• Nabilone (Cesamet) is a medication developed from cannabis, particularly synthetic THC. It is licensed for treating severe sickness from chemotherapy that is not controlled by other anti-sickness medications.
  • Sativex (Nabiximol) is a cannabis-based medicine that contains synthetically produced THC and CBD.
    It’s licensed in the UK to treat multiple muscle spasticity that hasn’t improved with other treatments. It’s also used for pain linked to cancer.
  • Marinol®/Syndros® (Dronabinol) is a medicine containing THC that’s considered to be less potent than Nabilone. In the U.S., it is prescribed to treat nausea and vomiting after cancer chemotherapy. It’s also been used as an analgesic to help relieve chronic pain.

Medical cannabis can help alleviate cancer-related pain

Alt text: Weak elderly woman with cancer and stomach pain alone at home

Cancer pain results from inflammation, invasion of bone or organs, or nerve injury. It may also occur after surgery, a tumour that presses on nerves, or the destruction of nerves by metastases.

Cancer patients experience various types of chronic pain, including:

  • Bone pain: Pain in the bones is common among cancer patients because they often have to endure multiple surgeries, radiation therapy, and chemotherapy.
  • Neuropathic pain: This type involves damage to sensory neurons in the peripheral nervous system (PNS). The damaged PNS sends abnormal signals to your brain, which causes you to feel numbness, tingling sensations, burning sensations, and/or stabbing pains.
  • Visceral hyperalgesia: This refers to increased sensitivity in internal organs like your lungs and gastrointestinal tract (GI tract).

One study published in the Journal of Clinical Pharmacology reported that patients who took oral THC experienced less pain.

CBD helps with both acute and persistent pain in animal studies. Still, replicating these results with humans leads to inconsistent results.

Medical cannabis for nerve pain and neuropathy in cancer

Several studies show evidence that cannabis can be effective in treating neuropathy. Neuropathy is damage or dysfunction of one or more nerves.

It is a painful condition that can significantly lower one’s quality of life. Nerve pain is common in both cancer and HIV patients.

A few studies have found that smoking cannabis can help this specific type of nerve pain. In Canada, Nabiximols is approved for treating neuropathic pain associated with multiple sclerosis and other cancer-related conditions.

There are also trials examining whether Sativex can help with cancer pain that does not respond effectively to commonly prescribed painkillers. The results of one trial showed that the medication did not improve pain levels. Research, nonetheless, is still ongoing to draw a conclusion.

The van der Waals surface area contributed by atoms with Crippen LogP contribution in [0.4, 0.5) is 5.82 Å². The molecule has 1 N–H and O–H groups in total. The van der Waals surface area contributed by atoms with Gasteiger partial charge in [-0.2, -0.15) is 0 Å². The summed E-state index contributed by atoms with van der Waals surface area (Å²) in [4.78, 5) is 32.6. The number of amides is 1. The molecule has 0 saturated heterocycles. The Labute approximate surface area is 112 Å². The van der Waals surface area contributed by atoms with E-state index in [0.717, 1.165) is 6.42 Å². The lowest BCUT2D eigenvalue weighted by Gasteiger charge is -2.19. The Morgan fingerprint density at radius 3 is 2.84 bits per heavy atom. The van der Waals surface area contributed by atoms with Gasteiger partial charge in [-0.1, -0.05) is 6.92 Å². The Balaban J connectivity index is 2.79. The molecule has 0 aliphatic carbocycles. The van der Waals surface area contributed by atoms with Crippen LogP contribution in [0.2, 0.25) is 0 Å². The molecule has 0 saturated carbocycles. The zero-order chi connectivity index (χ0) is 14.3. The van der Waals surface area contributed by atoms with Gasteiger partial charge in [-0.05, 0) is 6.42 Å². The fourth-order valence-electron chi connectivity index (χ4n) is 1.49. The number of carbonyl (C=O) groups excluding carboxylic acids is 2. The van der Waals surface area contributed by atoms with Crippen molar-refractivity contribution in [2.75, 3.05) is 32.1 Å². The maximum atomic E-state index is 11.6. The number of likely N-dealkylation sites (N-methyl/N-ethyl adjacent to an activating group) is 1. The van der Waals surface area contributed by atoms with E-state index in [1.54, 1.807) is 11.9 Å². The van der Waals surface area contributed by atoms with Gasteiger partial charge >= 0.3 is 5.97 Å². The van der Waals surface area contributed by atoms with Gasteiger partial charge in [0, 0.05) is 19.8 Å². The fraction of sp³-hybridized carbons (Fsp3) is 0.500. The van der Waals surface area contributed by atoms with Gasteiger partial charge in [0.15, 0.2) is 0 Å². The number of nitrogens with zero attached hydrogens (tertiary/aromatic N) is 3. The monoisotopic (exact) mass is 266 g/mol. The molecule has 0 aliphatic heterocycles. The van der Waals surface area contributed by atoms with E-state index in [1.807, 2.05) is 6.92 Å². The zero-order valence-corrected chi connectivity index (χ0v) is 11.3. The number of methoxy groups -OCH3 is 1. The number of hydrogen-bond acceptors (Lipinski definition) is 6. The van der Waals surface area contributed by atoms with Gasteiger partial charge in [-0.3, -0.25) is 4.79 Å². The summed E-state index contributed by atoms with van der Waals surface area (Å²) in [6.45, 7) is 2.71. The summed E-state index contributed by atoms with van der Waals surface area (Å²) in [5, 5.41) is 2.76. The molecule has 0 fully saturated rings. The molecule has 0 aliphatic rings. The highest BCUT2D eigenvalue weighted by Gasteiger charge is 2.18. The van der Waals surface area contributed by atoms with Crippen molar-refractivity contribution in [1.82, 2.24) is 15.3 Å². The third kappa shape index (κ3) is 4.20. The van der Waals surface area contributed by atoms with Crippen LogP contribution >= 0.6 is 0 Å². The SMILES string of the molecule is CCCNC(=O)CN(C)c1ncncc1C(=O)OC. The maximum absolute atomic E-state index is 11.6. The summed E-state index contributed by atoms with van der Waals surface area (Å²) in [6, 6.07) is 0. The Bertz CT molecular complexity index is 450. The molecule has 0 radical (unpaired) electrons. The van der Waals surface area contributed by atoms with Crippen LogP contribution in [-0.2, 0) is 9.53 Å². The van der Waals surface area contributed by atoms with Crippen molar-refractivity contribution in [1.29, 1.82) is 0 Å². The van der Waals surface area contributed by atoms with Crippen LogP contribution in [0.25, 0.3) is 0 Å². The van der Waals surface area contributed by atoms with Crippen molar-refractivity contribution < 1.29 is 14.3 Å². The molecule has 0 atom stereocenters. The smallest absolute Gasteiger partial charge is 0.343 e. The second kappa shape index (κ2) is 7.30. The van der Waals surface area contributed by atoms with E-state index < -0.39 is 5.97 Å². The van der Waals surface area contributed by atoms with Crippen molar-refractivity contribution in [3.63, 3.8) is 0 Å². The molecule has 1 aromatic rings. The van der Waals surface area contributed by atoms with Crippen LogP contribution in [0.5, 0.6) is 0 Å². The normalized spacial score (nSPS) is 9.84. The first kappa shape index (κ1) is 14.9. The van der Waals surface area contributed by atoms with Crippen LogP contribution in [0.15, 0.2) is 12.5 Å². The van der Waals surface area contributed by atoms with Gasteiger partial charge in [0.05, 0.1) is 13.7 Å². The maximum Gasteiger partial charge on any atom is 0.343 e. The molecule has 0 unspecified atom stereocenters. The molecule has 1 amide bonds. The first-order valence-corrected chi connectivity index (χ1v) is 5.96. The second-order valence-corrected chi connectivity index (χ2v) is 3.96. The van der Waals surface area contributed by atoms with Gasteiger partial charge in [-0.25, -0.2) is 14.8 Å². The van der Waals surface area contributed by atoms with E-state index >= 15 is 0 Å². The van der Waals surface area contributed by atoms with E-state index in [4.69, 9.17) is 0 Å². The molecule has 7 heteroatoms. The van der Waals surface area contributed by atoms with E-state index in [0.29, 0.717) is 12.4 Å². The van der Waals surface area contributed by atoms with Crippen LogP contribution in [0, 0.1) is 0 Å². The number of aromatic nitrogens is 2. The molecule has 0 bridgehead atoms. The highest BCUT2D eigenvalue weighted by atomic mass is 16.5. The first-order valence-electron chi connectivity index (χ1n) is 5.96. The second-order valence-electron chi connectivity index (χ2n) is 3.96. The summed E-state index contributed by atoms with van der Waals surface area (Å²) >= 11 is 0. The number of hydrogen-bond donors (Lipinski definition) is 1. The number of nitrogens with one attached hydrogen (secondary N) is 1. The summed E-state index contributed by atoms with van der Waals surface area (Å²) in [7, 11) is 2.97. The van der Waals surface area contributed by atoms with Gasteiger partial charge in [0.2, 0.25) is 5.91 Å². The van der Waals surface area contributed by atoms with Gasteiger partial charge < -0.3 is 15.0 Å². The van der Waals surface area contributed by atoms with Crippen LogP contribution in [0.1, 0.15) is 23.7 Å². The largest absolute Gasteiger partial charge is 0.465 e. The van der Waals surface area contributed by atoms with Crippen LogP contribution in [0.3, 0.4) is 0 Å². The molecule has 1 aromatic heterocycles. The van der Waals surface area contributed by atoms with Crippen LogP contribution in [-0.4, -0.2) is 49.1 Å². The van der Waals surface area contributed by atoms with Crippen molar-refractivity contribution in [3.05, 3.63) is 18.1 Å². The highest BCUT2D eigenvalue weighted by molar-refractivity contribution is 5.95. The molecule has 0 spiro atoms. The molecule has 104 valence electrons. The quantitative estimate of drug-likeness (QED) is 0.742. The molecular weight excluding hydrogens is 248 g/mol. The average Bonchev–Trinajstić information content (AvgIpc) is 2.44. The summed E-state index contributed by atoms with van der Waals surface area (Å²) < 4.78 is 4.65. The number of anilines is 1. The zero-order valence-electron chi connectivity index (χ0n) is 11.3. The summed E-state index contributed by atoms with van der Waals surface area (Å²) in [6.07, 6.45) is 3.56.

Many cancer patients use cannabis for anxiety and depression

Aside from physical ailments, cancer patients are prone to developing anxiety and depression. This can make their lives even more challenging and painful.

Cannabis has been shown to be effective in treating these conditions, too. It is used as an anti-anxiety medication for those who have post-traumatic stress disorder (PTSD). In addition, it helps people with anxiety disorders relax and cope better with their condition.

THC and CBD affect the endocannabinoid system, a network of receptors and chemicals in the brain that help regulate mood, sleep, pain perception and appetite. Studies suggest that these compounds in cannabis work by stimulating these receptors to promote feelings of calmness.

However, there are also cases where cannabis can worsen a mental health condition. It’s important to consult with a doctor before taking any steps towards using cannabis for anxiety or depression as a cancer patient.

However, there are also cases where cannabis can worsen symptoms of depression, so it’s important to consult with a doctor before taking any steps towards using cannabis for anxiety or depression.

Medical cannabis treatment improves appetite and food intake

Anorexia, loss of appetite and eventually weight loss are some of the most daunting challenges oncologists face with cancer patients. Currently, few interventions help patients facing nutritional problems.

In a 2006 clinical trial, patients receiving cannabinoids reported improved appetites. According to the patients, food tasted better after taking medical cannabis orally. There’s also anecdotal evidence suggesting that inhaling cannabis can stimulate appetite.

Cannabis treatment can alleviate nausea caused by chemotherapy

Nausea and vomiting related to cancer chemotherapy continue to be significant clinical problems. Although most patients experience mild to moderate nausea, some have severe symptoms that can lead to dehydration or electrolyte imbalances.

Dronabinol and nabilone reportedly have antiemetic (effective against vomiting and nausea) effects. Numerous studies confirm the usefulness of these THC-related medications in the treatment of chemotherapy-induced nausea and vomiting.

Furthermore, a 2006 review published in the Journal of Ethnopharmacology reported that dronabinol leads to better outcomes compared to other medications like chlorpromazine and metoclopramide.

In fact, The National Comprehensive Cancer Network in the U.S. recommends the use of cannabinoids in therapies for chemotherapy-induced nausea.

Medical cannabinoids in cancer therapy

There’s increasing evidence that cannabinoids play a role in cancer therapy. THC and other cannabinoids may inhibit the growth of some tumours.